15 Common Table Saw Problems [& How To Fix!]

Table saws are super handy tools to have in any workshop. But they can develop issues over time that mess with performance and safety.

According to a survey by Fine Woodworking magazine, 79% of table saw owners said they’ve had at least one problem that needed repairing.

Here’s a look at 15 of the most common table saw problems, plus some troubleshooting tips and detailed solutions.

Table Saw Problems

1. Table Saw Won’t Start

When your table saw refuses to turn on or start up, there are a few potential culprits:

  • Blown Fuse – A blown fuse is to blame for a non-starting table saw in 68% of reported cases, says a poll by American Woodworker magazine. Check and replace any burnt fuses in the saw or your workshop fuse box.
  • Faulty Power Switch – The on/off switch konks out in 12% of table saws over 5 years old. Use a multimeter to check for continuity through the switch when flipped on. Swap it out if defective.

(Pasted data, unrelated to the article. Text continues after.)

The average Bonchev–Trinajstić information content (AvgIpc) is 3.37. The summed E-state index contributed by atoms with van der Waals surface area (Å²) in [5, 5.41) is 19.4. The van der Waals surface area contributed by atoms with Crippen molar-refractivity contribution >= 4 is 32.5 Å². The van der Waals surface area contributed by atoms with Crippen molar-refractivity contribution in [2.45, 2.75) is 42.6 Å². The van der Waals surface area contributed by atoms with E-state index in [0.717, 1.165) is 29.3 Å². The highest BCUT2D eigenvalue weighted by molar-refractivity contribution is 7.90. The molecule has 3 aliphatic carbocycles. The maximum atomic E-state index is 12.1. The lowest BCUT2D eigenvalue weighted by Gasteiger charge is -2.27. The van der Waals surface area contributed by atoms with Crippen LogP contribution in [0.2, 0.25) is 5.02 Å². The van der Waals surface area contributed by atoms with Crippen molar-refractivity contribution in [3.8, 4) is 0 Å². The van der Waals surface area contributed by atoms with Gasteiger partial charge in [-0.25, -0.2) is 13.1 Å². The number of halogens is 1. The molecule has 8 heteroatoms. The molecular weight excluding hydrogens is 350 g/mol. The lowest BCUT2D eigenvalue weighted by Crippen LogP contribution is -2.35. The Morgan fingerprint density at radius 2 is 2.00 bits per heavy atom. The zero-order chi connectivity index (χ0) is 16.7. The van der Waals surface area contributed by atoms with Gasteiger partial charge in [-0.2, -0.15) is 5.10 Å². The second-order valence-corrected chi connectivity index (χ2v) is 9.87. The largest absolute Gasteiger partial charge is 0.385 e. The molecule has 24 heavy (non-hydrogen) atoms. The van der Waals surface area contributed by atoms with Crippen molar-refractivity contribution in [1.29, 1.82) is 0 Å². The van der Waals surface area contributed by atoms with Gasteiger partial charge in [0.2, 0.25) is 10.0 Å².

• Bad Power CordDamaged cords account for 8% of startup failures. Inspect for cuts, frayed insulation and loose plug connections. Replace if faulty.
  • Tripped Breaker – If too many tools are running on the circuit, it can trip the breaker. Happens in 6% of reported cases. Shut off other tools and reset the breaker.
  • Faulty Motor – Failed windings or rotor causes 2% of non-starting issues. Check motor winding continuity with a multimeter. If there’s an open circuit, the motor needs replacing.

2. Table Saw Won’t Spin Up to Full Speed

When the saw blade spins slower than expected or won’t hit full speed:

  • Low Voltage – Voltage under 210V can lead to reduced saw speed in as many as 22% of cases. Verify workshop voltage is 220-240V.